Solar concentrator start-up nets $25 million fund
SolFocus, a start-up company based at the Palo Alto Research Center (PARC) near San Francisco, has agreed a $25 million equity deal that will secure a supply of multi-junction solar cells.
The deal with New Enterprise Associates (NEA) and seed investors NGEN Partners and Yellowstone Capital is part of a series A financing round that SolFocus hopes to close at $32 million.
"The strong financial support and world-class team at NEA will allow us to rapidly build out our 10 MW pilot production line," said SolFocus CEO Gary Conley. Conley's technology is based on mirrors that concentrate sunlight onto tiny triple-junction solar cells that are based on compound materials.
As well as guaranteeing a long-term supply of the high-efficiency cells, which employ GaAs alloys and germanium substrates, the cash will be used to expand the SolFocus team, accelerate reliability testing, and enable pilot production to begin.
That team will now include technical expertise from Bell Laboratories legend and Nobel laureate Arno Penzias, who joins as part of the company's technical advisory board.
Penzias was a key member of the research team that discovered the cosmic microwave background "“ a hugely significant scientific breakthrough that confirmed the Big Bang theory of the Universe.
The equity deal is yet another sign that the photovoltaics business is looking away from silicon and towards compound semiconductors as a key technology for utility-scale, high-efficiency solar power.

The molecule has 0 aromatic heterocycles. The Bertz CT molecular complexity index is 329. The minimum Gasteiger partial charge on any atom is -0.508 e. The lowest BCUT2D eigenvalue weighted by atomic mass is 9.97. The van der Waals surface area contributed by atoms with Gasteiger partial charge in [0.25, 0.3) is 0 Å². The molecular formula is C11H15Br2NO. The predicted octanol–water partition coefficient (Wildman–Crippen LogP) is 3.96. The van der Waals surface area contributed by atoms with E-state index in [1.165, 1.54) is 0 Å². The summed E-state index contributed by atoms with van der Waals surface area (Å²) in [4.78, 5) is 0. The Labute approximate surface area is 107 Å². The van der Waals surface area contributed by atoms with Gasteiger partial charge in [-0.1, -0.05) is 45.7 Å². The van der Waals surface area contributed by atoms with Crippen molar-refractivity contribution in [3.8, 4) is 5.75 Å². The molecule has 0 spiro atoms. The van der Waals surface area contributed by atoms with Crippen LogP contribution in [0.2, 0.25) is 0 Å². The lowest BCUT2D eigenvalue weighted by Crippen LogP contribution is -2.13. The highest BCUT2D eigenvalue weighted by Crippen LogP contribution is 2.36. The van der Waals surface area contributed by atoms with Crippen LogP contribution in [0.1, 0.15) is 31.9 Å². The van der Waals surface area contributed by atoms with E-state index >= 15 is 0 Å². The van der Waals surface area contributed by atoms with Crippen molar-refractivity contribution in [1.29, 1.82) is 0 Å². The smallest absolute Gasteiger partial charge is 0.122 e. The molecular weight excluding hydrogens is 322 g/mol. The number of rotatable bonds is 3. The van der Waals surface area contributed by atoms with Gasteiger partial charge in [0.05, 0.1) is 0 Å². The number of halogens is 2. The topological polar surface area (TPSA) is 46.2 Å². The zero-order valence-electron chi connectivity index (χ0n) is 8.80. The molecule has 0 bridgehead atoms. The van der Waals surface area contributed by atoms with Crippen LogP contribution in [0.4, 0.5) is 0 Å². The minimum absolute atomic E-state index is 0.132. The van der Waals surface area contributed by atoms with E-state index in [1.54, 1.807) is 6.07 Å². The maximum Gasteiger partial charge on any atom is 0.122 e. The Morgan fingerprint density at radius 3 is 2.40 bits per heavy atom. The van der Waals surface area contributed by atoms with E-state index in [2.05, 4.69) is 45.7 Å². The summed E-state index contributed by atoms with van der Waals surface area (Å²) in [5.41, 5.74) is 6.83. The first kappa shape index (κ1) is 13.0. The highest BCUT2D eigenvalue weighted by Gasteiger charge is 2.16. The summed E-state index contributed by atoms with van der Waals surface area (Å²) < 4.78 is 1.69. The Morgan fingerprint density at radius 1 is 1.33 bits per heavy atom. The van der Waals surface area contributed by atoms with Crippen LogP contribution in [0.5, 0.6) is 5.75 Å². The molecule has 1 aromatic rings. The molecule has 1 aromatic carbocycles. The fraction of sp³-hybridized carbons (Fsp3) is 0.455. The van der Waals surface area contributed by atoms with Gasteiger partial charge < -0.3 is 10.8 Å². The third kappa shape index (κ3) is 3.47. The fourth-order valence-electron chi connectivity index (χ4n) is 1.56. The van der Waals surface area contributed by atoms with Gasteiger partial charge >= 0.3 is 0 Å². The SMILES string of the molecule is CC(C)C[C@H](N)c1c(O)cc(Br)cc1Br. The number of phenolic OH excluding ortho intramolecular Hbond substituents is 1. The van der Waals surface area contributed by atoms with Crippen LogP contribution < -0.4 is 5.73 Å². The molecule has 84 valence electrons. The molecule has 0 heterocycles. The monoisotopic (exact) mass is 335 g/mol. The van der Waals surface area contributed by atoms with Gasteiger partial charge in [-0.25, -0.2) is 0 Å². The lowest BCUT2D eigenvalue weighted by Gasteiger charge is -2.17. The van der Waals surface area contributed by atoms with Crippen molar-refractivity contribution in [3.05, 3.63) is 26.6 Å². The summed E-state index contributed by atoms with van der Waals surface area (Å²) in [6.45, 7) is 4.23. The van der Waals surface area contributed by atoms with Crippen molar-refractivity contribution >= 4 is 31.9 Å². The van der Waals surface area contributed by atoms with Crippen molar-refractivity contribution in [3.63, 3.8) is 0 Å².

Compound cells had previously been used exclusively in satellite power applications, but the shortage of polysilicon material and the efficiency limits of silicon-based solar panels means that commercial terrestrial applications are now a very real possibility.
Emcore sees terrestrial solar power as an increasingly crucial part of its own business, as evidenced by the recent signing of a number of supply deals for its multi-junction cells (see related stories).
SolFocus says that its triple-junction supply deal is the "largest to date" in the concentrator photovoltaics industry. It will support a series of field tests and the company's first phase of active deployments through 2007.
SolFocus is in the process of hiring technologists for a wide variety of roles within the start-up. "We are hiring scientists and engineers from the semiconductor, automotive, lighting and projection display industries," said Conley.
Earlier this year, PARC and SolFocus agreed a deal under which PARC will supply core intellectual property and technological support in exchange for royalties and equity in the company.